Facebook vs. YouTube: What Does Your Video-Ad Buy Get You?
How to Pick Sides in the Battle Between Huge Viewership and Actual Viewers
Brands want as many people to watch their video ads as possible. But they only want to pay for the people who actually watch their videos. Facebook's autoplay video ads cover the former; YouTube's skippable TrueView spots offer the latter. How's an advertiser to choose?
"You have to look at all the factors. Autoplay vs. skippable is just one thing. You have to look at targeting, cost and, most importantly, how your audiences are engaging with content," said Kevin Lange, senior VP-social media at Starcom MediaVest Group. Here's how the two stack up.
The whole point of going to YouTube is to watch videos, so visitors may be more open to watch an ad -- and listen to it. "Unlike Facebook, a user watching a YouTube clip is more likely to be consuming content with sound," said Kevin Cronin, partner-integrated investment in social and search at UM. However, people are increasingly watching videos when they visit Facebook, which now averages 3 billion video views each day.
To watch a video ad on Facebook, a person has to be logged in to his or her account. That lets advertisers target their Facebook video ads very specifically to a potential audience's age, gender, location and interests. "In terms of targeting, Facebook is still second to none in both segments and accuracy," Mr. Cronin said.
YouTube offers similar targeting categories, but they don't match Facebook's specificity at scale, agency execs said. Some advertisers have compensated by contextually targeting their YouTube ads, aiming them at channel categories like fashion and do-it-yourself, said MEC's head of social for North America, Noah Mallin.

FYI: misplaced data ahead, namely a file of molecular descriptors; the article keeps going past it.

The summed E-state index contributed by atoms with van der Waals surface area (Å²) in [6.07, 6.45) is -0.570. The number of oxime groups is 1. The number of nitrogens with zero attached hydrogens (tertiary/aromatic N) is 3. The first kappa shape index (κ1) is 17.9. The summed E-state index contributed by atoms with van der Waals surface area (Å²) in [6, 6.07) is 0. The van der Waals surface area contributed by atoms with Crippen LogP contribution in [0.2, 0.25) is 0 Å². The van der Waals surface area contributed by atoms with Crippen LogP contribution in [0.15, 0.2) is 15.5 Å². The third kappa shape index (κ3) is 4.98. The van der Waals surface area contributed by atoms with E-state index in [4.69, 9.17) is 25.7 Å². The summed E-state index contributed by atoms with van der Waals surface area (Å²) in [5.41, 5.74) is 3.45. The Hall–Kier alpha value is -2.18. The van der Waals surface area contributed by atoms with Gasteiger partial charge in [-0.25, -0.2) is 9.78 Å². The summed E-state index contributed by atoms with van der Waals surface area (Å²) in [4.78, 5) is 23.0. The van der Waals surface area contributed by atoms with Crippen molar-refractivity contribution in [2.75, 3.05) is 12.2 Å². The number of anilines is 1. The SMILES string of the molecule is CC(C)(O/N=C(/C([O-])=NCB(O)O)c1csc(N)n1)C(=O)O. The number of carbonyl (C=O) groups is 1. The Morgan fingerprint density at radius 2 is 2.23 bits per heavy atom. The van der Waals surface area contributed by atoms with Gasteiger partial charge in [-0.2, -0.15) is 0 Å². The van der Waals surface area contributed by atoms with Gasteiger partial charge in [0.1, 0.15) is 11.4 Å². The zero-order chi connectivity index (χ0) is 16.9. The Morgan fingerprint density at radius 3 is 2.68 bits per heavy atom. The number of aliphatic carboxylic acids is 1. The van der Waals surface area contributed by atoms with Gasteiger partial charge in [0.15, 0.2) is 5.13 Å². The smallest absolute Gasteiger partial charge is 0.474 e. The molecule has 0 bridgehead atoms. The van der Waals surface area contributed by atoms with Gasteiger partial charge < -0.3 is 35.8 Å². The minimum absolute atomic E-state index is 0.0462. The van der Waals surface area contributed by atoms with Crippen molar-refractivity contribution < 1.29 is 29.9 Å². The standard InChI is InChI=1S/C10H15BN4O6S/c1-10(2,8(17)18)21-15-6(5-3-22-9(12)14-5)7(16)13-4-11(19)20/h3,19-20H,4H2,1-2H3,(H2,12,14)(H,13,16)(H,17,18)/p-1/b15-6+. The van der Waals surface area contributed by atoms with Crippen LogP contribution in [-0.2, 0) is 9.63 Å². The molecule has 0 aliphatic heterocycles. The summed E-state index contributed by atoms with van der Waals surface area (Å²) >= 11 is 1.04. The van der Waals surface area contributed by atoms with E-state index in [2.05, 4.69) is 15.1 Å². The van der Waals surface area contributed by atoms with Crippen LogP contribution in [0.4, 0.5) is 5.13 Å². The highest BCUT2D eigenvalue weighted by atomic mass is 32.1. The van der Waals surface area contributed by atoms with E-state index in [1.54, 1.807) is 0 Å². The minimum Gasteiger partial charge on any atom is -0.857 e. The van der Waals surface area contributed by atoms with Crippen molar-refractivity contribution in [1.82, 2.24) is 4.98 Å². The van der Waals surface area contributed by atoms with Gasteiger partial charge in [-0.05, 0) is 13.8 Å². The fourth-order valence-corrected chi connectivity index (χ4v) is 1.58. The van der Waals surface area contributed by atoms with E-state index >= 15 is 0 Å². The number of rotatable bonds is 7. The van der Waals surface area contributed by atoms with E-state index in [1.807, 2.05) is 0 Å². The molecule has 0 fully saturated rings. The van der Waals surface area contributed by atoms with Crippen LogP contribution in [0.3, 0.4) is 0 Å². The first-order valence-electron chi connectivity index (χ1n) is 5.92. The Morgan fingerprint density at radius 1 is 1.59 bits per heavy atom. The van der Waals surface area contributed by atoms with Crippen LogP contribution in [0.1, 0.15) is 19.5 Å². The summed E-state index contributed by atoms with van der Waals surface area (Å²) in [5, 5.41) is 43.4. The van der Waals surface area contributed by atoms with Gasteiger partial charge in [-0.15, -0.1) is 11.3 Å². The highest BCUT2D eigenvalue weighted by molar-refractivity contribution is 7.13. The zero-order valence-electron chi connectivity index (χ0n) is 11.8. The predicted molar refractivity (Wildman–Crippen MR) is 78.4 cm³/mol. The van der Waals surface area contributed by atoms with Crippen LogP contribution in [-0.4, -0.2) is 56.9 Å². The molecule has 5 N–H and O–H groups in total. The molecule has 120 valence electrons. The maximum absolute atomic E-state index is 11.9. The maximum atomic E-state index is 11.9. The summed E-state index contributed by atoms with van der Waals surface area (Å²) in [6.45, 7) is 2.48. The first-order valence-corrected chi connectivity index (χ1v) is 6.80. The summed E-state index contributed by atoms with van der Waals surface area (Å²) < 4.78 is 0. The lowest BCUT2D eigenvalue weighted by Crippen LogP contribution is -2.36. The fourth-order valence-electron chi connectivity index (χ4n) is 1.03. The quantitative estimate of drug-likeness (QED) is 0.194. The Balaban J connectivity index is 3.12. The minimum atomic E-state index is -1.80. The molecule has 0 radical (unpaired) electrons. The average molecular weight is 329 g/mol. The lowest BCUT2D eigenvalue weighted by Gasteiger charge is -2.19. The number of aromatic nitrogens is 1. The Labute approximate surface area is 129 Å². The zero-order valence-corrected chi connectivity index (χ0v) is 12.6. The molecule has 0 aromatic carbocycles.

In addition to selling videos ads directly, Facebook and YouTube each offer self-serve tools, but they work in different ways. For both, an advertiser enters a budget and who it's targeting. Facebook's tool offers a fixed cost per thousand impressions and estimated impressions per day. YouTube asks the brand to enter the maximum it would pay for a completed view. YouTube then estimates the average cost per view and how many views a day. Caveat: What a brand spends may be less than its budget, depending on how many impressions Facebook can serve (even if they aren't fully watched) and how many views YouTube can deliver. Facebook's self-serve tool also sells video ads through auctions. Overall, the two products don't differ greatly in price when factoring in variables like goals and valued metrics, according to Mr. Lange.
Autoplay vs. Skippable
Price and cost are not the same thing."One huge pro of YouTube's skippable TrueView ads is that advertisers are only charged when the viewer views the entire ad, resulting in a more accurate cost per view," Mr. Cronin said. Facebook charges advertisers by the view and starts counting views after a video has played for three seconds.
"With Facebook, especially with it being autoplay and three seconds considered a view, it's important to make sure the reported views are translating," Mr. Lange said. Facebook reports details like how many views lasted for 50%, 75% and 100% of the video, so that advertisers can calculate the effective cost of an autoplay ad.